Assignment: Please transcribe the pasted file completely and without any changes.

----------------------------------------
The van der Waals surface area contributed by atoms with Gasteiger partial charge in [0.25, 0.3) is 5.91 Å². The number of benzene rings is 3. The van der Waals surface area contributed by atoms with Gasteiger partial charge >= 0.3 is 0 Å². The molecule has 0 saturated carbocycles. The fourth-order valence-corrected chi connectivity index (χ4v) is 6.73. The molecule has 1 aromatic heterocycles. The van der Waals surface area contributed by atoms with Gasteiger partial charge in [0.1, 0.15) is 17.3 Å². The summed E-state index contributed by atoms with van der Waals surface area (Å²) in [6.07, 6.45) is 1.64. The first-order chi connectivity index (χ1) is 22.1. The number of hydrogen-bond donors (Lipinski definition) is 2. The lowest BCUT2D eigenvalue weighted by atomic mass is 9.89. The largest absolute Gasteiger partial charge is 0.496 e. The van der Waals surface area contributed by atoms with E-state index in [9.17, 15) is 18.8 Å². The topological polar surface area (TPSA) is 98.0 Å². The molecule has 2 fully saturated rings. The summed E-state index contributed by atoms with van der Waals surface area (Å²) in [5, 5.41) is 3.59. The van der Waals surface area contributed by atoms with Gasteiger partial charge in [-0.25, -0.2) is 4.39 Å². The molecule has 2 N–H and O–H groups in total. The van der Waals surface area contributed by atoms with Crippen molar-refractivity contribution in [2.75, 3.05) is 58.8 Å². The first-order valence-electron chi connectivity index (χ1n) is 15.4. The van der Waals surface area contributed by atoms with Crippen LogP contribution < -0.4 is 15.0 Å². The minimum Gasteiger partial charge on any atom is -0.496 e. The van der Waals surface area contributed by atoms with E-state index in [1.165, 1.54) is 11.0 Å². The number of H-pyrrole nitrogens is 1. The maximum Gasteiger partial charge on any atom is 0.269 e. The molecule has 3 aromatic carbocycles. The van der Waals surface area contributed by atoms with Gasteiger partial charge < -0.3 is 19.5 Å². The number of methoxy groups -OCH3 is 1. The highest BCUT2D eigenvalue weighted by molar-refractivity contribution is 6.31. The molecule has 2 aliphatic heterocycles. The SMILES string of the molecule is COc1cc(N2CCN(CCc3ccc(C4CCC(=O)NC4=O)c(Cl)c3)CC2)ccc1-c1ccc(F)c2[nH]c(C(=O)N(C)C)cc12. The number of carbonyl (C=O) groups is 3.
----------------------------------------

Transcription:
The van der Waals surface area contributed by atoms with Gasteiger partial charge in [0.25, 0.3) is 5.91 Å². The number of benzene rings is 3. The van der Waals surface area contributed by atoms with Gasteiger partial charge >= 0.3 is 0 Å². The molecule has 0 saturated carbocycles. The fourth-order valence-corrected chi connectivity index (χ4v) is 6.73. The molecule has 1 aromatic heterocycles. The van der Waals surface area contributed by atoms with Gasteiger partial charge in [0.1, 0.15) is 17.3 Å². The summed E-state index contributed by atoms with van der Waals surface area (Å²) in [6.07, 6.45) is 1.64. The first-order chi connectivity index (χ1) is 22.1. The number of hydrogen-bond donors (Lipinski definition) is 2. The lowest BCUT2D eigenvalue weighted by atomic mass is 9.89. The largest absolute Gasteiger partial charge is 0.496 e. The van der Waals surface area contributed by atoms with E-state index in [9.17, 15) is 18.8 Å². The topological polar surface area (TPSA) is 98.0 Å². The molecule has 2 fully saturated rings. The summed E-state index contributed by atoms with van der Waals surface area (Å²) in [5, 5.41) is 3.59. The van der Waals surface area contributed by atoms with Gasteiger partial charge in [-0.25, -0.2) is 4.39 Å². The molecule has 2 N–H and O–H groups in total. The van der Waals surface area contributed by atoms with Crippen molar-refractivity contribution in [2.75, 3.05) is 58.8 Å². The first-order valence-electron chi connectivity index (χ1n) is 15.4. The van der Waals surface area contributed by atoms with Crippen LogP contribution < -0.4 is 15.0 Å². The minimum Gasteiger partial charge on any atom is -0.496 e. The van der Waals surface area contributed by atoms with E-state index in [1.165, 1.54) is 11.0 Å². The number of H-pyrrole nitrogens is 1. The maximum Gasteiger partial charge on any atom is 0.269 e. The molecule has 3 aromatic carbocycles. The van der Waals surface area contributed by atoms with Gasteiger partial charge < -0.3 is 19.5 Å². The number of methoxy groups -OCH3 is 1. The highest BCUT2D eigenvalue weighted by molar-refractivity contribution is 6.31. The molecule has 2 aliphatic heterocycles. The SMILES string of the molecule is COc1cc(N2CCN(CCc3ccc(C4CCC(=O)NC4=O)c(Cl)c3)CC2)ccc1-c1ccc(F)c2[nH]c(C(=O)N(C)C)cc12. The number of carbonyl (C=O) groups is 3.